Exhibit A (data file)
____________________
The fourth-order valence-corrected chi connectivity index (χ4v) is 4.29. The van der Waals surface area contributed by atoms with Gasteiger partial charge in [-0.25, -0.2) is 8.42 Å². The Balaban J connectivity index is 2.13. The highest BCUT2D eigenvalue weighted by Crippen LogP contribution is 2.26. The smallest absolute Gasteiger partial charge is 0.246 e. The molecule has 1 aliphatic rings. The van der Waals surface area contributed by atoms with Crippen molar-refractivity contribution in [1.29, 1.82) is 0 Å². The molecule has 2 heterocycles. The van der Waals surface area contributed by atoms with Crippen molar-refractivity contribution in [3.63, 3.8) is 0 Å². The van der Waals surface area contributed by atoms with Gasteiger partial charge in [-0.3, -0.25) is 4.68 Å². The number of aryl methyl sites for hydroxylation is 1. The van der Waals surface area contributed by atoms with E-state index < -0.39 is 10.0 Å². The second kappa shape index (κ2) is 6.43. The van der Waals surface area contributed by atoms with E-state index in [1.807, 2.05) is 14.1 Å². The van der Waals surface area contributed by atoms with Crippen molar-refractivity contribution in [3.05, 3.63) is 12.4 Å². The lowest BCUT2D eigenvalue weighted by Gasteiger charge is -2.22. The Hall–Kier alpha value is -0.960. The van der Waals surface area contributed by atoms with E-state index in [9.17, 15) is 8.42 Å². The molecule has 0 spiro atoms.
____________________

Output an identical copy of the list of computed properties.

The fourth-order valence-corrected chi connectivity index (χ4v) is 4.29. The van der Waals surface area contributed by atoms with Gasteiger partial charge in [-0.25, -0.2) is 8.42 Å². The Balaban J connectivity index is 2.13. The highest BCUT2D eigenvalue weighted by Crippen LogP contribution is 2.26. The smallest absolute Gasteiger partial charge is 0.246 e. The molecule has 1 aliphatic rings. The van der Waals surface area contributed by atoms with Crippen molar-refractivity contribution in [1.29, 1.82) is 0 Å². The molecule has 2 heterocycles. The van der Waals surface area contributed by atoms with Crippen molar-refractivity contribution in [3.63, 3.8) is 0 Å². The van der Waals surface area contributed by atoms with Gasteiger partial charge in [-0.3, -0.25) is 4.68 Å². The number of aryl methyl sites for hydroxylation is 1. The van der Waals surface area contributed by atoms with E-state index < -0.39 is 10.0 Å². The second kappa shape index (κ2) is 6.43. The van der Waals surface area contributed by atoms with E-state index in [1.807, 2.05) is 14.1 Å². The van der Waals surface area contributed by atoms with Crippen molar-refractivity contribution in [3.05, 3.63) is 12.4 Å². The lowest BCUT2D eigenvalue weighted by Gasteiger charge is -2.22. The Hall–Kier alpha value is -0.960. The van der Waals surface area contributed by atoms with E-state index in [9.17, 15) is 8.42 Å². The molecule has 0 spiro atoms.